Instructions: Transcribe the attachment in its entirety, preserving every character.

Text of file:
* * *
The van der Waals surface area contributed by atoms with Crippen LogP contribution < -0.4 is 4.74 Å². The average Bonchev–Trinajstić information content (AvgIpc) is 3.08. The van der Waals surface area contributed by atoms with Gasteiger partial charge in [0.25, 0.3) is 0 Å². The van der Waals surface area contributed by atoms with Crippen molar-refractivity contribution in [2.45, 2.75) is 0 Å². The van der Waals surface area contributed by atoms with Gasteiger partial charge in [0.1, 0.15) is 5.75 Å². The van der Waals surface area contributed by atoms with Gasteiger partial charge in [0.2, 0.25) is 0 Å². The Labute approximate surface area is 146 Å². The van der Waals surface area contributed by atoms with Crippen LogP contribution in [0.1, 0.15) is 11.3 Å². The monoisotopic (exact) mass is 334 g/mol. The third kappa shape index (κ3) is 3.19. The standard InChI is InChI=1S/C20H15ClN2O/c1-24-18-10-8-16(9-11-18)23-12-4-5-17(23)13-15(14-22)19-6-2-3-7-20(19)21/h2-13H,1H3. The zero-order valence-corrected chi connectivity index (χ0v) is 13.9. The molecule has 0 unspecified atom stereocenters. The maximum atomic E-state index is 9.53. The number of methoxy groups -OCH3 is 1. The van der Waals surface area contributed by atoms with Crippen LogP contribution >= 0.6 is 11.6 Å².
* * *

The van der Waals surface area contributed by atoms with Crippen LogP contribution < -0.4 is 4.74 Å². The average Bonchev–Trinajstić information content (AvgIpc) is 3.08. The van der Waals surface area contributed by atoms with Gasteiger partial charge in [0.25, 0.3) is 0 Å². The van der Waals surface area contributed by atoms with Crippen molar-refractivity contribution in [2.45, 2.75) is 0 Å². The van der Waals surface area contributed by atoms with Gasteiger partial charge in [0.1, 0.15) is 5.75 Å². The van der Waals surface area contributed by atoms with Gasteiger partial charge in [0.2, 0.25) is 0 Å². The Labute approximate surface area is 146 Å². The van der Waals surface area contributed by atoms with Crippen LogP contribution in [0.1, 0.15) is 11.3 Å². The monoisotopic (exact) mass is 334 g/mol. The third kappa shape index (κ3) is 3.19. The standard InChI is InChI=1S/C20H15ClN2O/c1-24-18-10-8-16(9-11-18)23-12-4-5-17(23)13-15(14-22)19-6-2-3-7-20(19)21/h2-13H,1H3. The zero-order valence-corrected chi connectivity index (χ0v) is 13.9. The molecule has 0 unspecified atom stereocenters. The maximum atomic E-state index is 9.53. The number of methoxy groups -OCH3 is 1. The van der Waals surface area contributed by atoms with Crippen LogP contribution >= 0.6 is 11.6 Å².